One of a million
Paul Barkla has seen enough of the political world to recognize the tricks of the trade.
"I've been around politics long enough to realize that, if a politician is looking at you, they are actually looking over your shoulder," the Pierce County Board Chairman said.
However, Barkla saw something different with a candidate who entered the 2008 Presidential race.
"Barack Obama had a very patient quality about him," he said. "When you shook hands with him, you could feel his warmth and realize he was an intense listener."
Barkla soon found himself one of many volunteers working for the Obama campaign during the primary and general election, whether knocking on doors or making phone calls, as his travails led him across the Midwest. And when Obama won the General Election in November, it led Barkla to take his final trip for Obama, to Washington, D.C., to watch his inauguration.
His adventure started last January, when Barkla traveled to Des Moines for the Iowa Caucus.
"It was just for fun. No agenda," he explained.
He heard speeches from senators John Edwards, Hillary Clinton and Obama. There, while hearing Obama speak, he met up with a friend named John Carson, who was national field director for the Obama campaign.
The two got to talking and Barkla then found himself knocking on doors in St. Louis Park, Minn.
Barkla explained his message was simple: Go out and vote. And if you do, vote for Obama.
"I believe by knocking on doors, spending money and voting, you have purchased your rights to complain about politics," he said. "We were knocking on doors from 11 a.m. to 8 p.m. in strange neighborhoods. It was fun."
After his Minnesota experience, Barkla was then in Ohio and spent 13 days in the Dayton area. A majority of Barkla's time was spent in ghetto areas of that city.
"It was such an interesting experience," he said, adding he was never alone.
During his time in Ohio, Barkla witnessed an Obama speech that drew an estimated 17,000 people. The number of people isn't what struck him about the event.
"Except for those around him on the floor, there was a sense of no security (guards)," he said.
After coming home for a while, Carson called Barkla again, wondering if he could spend time in Indiana. So, Barkla was back on the road, spending most of his time on the north side of South Bend.
"South Bend is a very affluent city," Barkla said. "The downtown is really moving up, as the NCAA College Football Hall of Fame is there, but there were parts of that city that made where I was in Dayton look good."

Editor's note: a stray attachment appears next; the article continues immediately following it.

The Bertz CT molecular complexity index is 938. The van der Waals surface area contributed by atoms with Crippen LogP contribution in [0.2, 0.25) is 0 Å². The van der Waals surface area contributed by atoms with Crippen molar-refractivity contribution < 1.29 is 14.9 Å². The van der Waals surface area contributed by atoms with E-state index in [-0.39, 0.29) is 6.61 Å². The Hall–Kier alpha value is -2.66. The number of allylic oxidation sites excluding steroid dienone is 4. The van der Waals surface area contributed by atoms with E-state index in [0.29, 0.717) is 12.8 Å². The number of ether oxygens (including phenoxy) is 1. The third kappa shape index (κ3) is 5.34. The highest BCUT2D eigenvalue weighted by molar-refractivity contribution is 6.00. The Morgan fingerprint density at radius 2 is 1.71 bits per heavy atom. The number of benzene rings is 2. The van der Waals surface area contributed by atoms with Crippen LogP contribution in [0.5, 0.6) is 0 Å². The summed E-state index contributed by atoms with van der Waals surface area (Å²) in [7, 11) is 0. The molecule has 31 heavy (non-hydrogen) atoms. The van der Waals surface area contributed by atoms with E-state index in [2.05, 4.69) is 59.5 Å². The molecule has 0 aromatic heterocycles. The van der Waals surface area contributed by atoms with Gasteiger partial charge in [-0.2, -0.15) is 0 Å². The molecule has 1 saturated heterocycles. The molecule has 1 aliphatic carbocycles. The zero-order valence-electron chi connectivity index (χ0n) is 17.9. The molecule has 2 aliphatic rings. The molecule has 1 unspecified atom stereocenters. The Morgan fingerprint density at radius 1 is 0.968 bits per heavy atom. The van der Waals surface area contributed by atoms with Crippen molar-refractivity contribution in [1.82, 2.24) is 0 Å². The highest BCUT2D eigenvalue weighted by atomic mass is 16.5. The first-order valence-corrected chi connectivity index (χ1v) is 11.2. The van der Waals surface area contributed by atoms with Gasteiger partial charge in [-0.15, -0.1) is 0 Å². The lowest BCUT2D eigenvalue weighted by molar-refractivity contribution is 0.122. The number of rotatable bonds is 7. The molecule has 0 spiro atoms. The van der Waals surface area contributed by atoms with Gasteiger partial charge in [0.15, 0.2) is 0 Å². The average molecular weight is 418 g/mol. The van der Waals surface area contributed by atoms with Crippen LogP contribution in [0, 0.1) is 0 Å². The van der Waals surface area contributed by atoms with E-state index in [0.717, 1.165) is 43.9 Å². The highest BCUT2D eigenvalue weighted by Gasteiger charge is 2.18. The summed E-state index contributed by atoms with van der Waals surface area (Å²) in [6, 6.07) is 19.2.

The reception he got, though, was noteworthy.
"Wearing a red and white Obama T-shirt in a devastating neighborhood, I felt perfectly welcome," he said.
Barkla's tour of the Midwest wasn't finished, as his next stop was Sioux Falls, S. D. He estimated that trip lasted about three to four days.
"Most of my time was spent in working class neighborhoods," he explained. "The women there were invigorated by Mrs. Clinton. They felt in debt to her. So it wasn't a shock to me she won the primary."
Also, in South Dakota, Barkla heard Obama's speech for the fourth time (along with Minnesota, Iowa and Wisconsin) and noticed something different about each one.
"After saying Hello, Minnesota, or Hello, Wisconsin, the rest of the speeches were the exact same," he said, laughing.
Barkla's tour wrapped up in Iowa, where he spent July 4th, at a parade in the southeast portion of the state, along with knocking on doors.
"We were getting on-the-street voter registration," he said. "It was great fun."
Meanwhile, on the phone, Barkla called people in Oregon (where he's from), Wisconsin and Mississippi. He spent time there after Hurricane Katrina, hauling debris.
Barkla was a legislative assistant for two U.S. senators and two congressmen, so he was quite familiar with the nation's capital.
When Obama won on Election Night, Barkla knew his inauguration was something he wasn't going to miss.
"It was important for me," he said. "I believe an inauguration isn't a partisan event. It's a celebration of our democracy. It's a peaceful and successful change in our leadership that we engage in every four years. We set aside our partisan differences so that we can recognize and understand all Americans."
Barkla had been to nine previous inaugurals, starting in 1957 with Dwight Eisenhower's. Between now and then, he's attended John Kennedy's, Lyndon Johnson's, Jimmy Carter's, George H. W. Bush's, and both of Bill Clinton's and George Bush's.
What struck Barkla the entire time he was in Washington, D.C., was a mood of happiness. Whether it was seeing entertainers such as Tom Hanks, Bruce Springsteen, Garth Brooks, Sheryl Crow in concert, seeing the facial expressions of the Obama and Biden families or the Inauguration Day itself, in which an estimated one million people were in attendance.
"It was such an incredible experience," Barkla said. "(Watching Obama being inaugurated) was a culmination of the dream that begin in 1963 on a hot August day when I was able to hear and participate in the march on Washington when Dr. (Martin Luther) King gave his speech in which to judge people on the content of their character and not on the color of their skin."
He continued, "It's going to be the last inaugural I'm going to. It's a fitting end to the cycle. It's been a great ride."
With the election now over, Barkla is happy to devote his complete time and energy into Pierce County.
"I'm glad to be home here in Pierce County," he said. "Working with the county board and the men and women in these buildings (Barkla is also the interim administrative coordinator). We've got good people that work together well, who all share the same dream of making this place a better place."